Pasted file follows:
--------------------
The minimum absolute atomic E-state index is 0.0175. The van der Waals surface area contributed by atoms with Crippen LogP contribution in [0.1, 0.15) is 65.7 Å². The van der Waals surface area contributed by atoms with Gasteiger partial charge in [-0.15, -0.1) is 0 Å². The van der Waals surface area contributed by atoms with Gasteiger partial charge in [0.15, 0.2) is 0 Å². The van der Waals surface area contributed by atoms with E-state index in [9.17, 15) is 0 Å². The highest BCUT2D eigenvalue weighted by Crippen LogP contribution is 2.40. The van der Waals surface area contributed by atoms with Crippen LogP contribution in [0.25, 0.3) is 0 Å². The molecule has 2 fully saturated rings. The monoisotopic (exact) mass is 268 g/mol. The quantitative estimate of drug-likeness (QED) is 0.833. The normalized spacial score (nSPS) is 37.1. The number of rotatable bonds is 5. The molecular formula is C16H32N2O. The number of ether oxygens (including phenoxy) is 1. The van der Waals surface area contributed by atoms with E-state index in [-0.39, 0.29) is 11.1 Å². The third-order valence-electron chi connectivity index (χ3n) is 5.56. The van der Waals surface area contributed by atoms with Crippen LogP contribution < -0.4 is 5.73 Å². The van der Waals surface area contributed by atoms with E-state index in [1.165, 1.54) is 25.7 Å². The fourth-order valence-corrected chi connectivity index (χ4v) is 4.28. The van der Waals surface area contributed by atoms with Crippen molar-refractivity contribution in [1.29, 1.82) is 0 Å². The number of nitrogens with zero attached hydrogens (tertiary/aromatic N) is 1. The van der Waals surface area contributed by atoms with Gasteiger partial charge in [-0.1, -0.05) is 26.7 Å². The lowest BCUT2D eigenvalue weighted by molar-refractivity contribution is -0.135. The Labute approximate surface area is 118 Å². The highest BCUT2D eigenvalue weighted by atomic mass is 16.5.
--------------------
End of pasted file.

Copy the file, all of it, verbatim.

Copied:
The minimum absolute atomic E-state index is 0.0175. The van der Waals surface area contributed by atoms with Crippen LogP contribution in [0.1, 0.15) is 65.7 Å². The van der Waals surface area contributed by atoms with Gasteiger partial charge in [-0.15, -0.1) is 0 Å². The van der Waals surface area contributed by atoms with Gasteiger partial charge in [0.15, 0.2) is 0 Å². The van der Waals surface area contributed by atoms with E-state index in [9.17, 15) is 0 Å². The highest BCUT2D eigenvalue weighted by Crippen LogP contribution is 2.40. The van der Waals surface area contributed by atoms with Crippen LogP contribution in [0.25, 0.3) is 0 Å². The molecule has 2 fully saturated rings. The monoisotopic (exact) mass is 268 g/mol. The quantitative estimate of drug-likeness (QED) is 0.833. The normalized spacial score (nSPS) is 37.1. The number of rotatable bonds is 5. The molecular formula is C16H32N2O. The number of ether oxygens (including phenoxy) is 1. The van der Waals surface area contributed by atoms with E-state index in [-0.39, 0.29) is 11.1 Å². The third-order valence-electron chi connectivity index (χ3n) is 5.56. The van der Waals surface area contributed by atoms with Crippen LogP contribution < -0.4 is 5.73 Å². The van der Waals surface area contributed by atoms with E-state index in [1.165, 1.54) is 25.7 Å². The fourth-order valence-corrected chi connectivity index (χ4v) is 4.28. The van der Waals surface area contributed by atoms with Crippen molar-refractivity contribution in [1.29, 1.82) is 0 Å². The number of nitrogens with zero attached hydrogens (tertiary/aromatic N) is 1. The van der Waals surface area contributed by atoms with Gasteiger partial charge in [-0.1, -0.05) is 26.7 Å². The lowest BCUT2D eigenvalue weighted by molar-refractivity contribution is -0.135. The Labute approximate surface area is 118 Å². The highest BCUT2D eigenvalue weighted by atomic mass is 16.5.